In search of media diversity

by JOSEPH TORRES, Hispanic Link

"We wish to plead our own cause. Too long have others spoken for us. ...From the press and the pulpit we have suffered much by being incorrectly represented."

So wrote John Russwurm and Samuel Cornish 180 years ago in the inaugural issue of Freedom's Journal, the first African-American newspaper founded in New York City. It is sad that their quote is as relevant today as it was in 1827.

Two centuries later, even though people of color make up a third of the U.S. population, the media are still struggling to integrate diverse voices in news coverage and staffing. Media companies are quick to pledge their support for newsroom diversity, but their actions still fail to match their rhetoric.

The same can be said for the Federal Communications Commission's commitment to fostering greater racial, ethnic and gender diversity on our airwaves. It has failed to take any action on this growing crisis.

And it is a crisis. The national non-profit media reform organization Free Press released a study June 5 that found people of color own just 7.7 percent of the nearly 11,000 radio stations in the United States. African Americans own just 3.4 percent, Latinos 2.9 percent and Asian Americans 0.9 percent of all stations. Women own only 6 percent.

Last fall, the group released a report on local TV stations that found people of color owned just 3.26 percent, of the 1,349 full-power TV stations in the country. African-American owners account for just 1.3 percent; Hispanics 1.1 percent. Women owned just 5 percent.

Both studies found that broadcast owners of color thrive in more competitive, less concentrated markets. But neglecting the issue of non-white ownership is part of the FCC's legacy. It took two decades after the federal government created a commission to regulate the airwaves that the first person of color received a radio license to operate a station. In 1945, Raul Cortez launched WCAR in San Antonio, Texas. Three years later, Jesse Blayton became the first African-American owner of a radio station when he launched WERD in Atlanta.

Three decades following these historic firsts, persons of color barely made up 1 percent of all broadcast station owners when the FCC implemented policies for the first time that provided people of color with greater opportunities to purchase stations. The most effective policy adopted was a "minority tax certificate" program, which provided a tax benefit to broadcasters selling their stations to persons of color. Non-white ownership increased to 3 percent from 1978 to 1995.

Despite this slight increase, people of color still faced challenges, including historic barriers in securing loans. Increases in non-white ownership ended following the repeal of the tax certificate program in 1995 by the newly elected Republican Congress. And passage of the 1996 Telecommunication Act that ushered in a new era of media consolidation.

Radio was most impacted. The '96 act removed national limits for radio ownership that resulted in the purchase or sale of more than 40 percent of the 10,000-plus stations nationwide in just two years. Clear Channel went from owning 40 stations to more than 1,200.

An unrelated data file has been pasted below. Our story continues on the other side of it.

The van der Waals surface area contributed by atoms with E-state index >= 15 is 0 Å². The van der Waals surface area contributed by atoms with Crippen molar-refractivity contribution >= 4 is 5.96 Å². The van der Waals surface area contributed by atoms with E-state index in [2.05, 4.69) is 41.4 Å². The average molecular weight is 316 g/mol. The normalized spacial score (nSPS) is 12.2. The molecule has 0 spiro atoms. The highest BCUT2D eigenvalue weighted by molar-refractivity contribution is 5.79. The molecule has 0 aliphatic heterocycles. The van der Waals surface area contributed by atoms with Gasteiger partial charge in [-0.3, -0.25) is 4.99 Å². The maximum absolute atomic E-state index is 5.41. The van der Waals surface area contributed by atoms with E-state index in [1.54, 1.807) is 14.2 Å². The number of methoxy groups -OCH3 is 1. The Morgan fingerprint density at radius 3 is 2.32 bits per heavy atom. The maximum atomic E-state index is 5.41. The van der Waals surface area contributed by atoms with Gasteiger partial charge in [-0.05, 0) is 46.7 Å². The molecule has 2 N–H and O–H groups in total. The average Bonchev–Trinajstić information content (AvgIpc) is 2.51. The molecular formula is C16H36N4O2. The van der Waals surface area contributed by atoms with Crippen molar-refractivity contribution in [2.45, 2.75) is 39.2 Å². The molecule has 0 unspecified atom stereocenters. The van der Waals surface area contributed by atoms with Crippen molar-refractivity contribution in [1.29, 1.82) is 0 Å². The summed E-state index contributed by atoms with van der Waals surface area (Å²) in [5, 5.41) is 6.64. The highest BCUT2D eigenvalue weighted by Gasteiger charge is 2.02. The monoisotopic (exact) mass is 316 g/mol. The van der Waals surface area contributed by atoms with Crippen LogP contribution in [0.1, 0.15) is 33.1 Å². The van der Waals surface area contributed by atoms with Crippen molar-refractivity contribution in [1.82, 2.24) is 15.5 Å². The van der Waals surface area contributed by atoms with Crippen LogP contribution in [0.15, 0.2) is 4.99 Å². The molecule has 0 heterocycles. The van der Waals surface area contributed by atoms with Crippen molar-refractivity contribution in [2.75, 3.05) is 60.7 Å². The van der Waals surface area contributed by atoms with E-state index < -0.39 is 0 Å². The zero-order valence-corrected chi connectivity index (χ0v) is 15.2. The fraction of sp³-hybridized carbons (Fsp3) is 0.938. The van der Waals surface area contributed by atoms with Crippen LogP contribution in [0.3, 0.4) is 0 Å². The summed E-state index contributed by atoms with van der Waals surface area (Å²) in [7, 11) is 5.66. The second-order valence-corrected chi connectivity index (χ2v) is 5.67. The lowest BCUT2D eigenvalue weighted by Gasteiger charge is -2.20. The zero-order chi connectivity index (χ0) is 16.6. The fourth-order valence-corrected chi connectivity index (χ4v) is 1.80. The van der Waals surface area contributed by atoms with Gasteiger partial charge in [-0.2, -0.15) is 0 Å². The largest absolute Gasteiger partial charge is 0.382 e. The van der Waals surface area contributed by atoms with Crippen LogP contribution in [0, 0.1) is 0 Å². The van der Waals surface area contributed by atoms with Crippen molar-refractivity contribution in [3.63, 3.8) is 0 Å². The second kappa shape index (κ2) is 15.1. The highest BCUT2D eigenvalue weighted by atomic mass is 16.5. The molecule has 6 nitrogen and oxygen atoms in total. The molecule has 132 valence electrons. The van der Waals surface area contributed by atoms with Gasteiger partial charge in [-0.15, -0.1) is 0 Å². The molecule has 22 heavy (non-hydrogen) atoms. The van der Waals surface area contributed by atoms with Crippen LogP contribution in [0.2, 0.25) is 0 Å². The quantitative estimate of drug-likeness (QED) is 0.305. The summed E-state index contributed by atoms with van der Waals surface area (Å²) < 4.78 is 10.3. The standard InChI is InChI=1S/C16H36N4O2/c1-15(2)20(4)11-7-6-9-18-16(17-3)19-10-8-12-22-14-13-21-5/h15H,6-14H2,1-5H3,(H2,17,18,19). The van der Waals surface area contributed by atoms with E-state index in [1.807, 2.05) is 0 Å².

The FCC and federal government have made little effort to address or monitor this matter. Throughout the 1990s, the National Information and Telecommunication Agency conducted an ownership study every two years. Its last study in December 2000 found that media consolidation threatened the future of non-white ownership. But once the Bush administration took office, the studies stopped.

Instead, under new chairman Michael Powell - and intense industry pressure - the FCC tried to unleash further media consolidation. In 2003, the agency voted to relax the broadcast ownership rules that would have permitted one company to own up to three TV stations, eight radio stations and the daily newspaper in larger markets.

But after an unprecedented public outcry against the rule changes which saw some 3 million people contact Congress and the FCC, the U.S. Third Circuit Court of Appeals threw out the rules in 2004 and criticized the commission for using a flawed methodology to justify its changes and chastised the agency for not addressing efforts to increase non-white ownership.

Despite the court's admonishment and the agency's continuing failure to provide accurate data, the FCC issued a new rulemaking procedure last year and is once again considering relaxing the broadcast ownership rules. It still has not addressed how to bring parity to ownership.

A history of racism and segregation in the United States prevented the integration of the airwaves, not only in ownership, but in the presence of people of color working on radio and TV and in programming addressing the needs of communities of color. Sadly, 180 years after the founding of Freedom's Journal, people of color are still struggling for a chance to "plead their own cause."

It's time we got the chance to speak for ourselves.


Joseph Torres is a government relations manager for Free Press. He is the former deputy director for the National Association of Hispanic Journalists and former editor of Hispanic Link Weekly Report.

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The media's job is to interest the public in the public interest. -John Dewey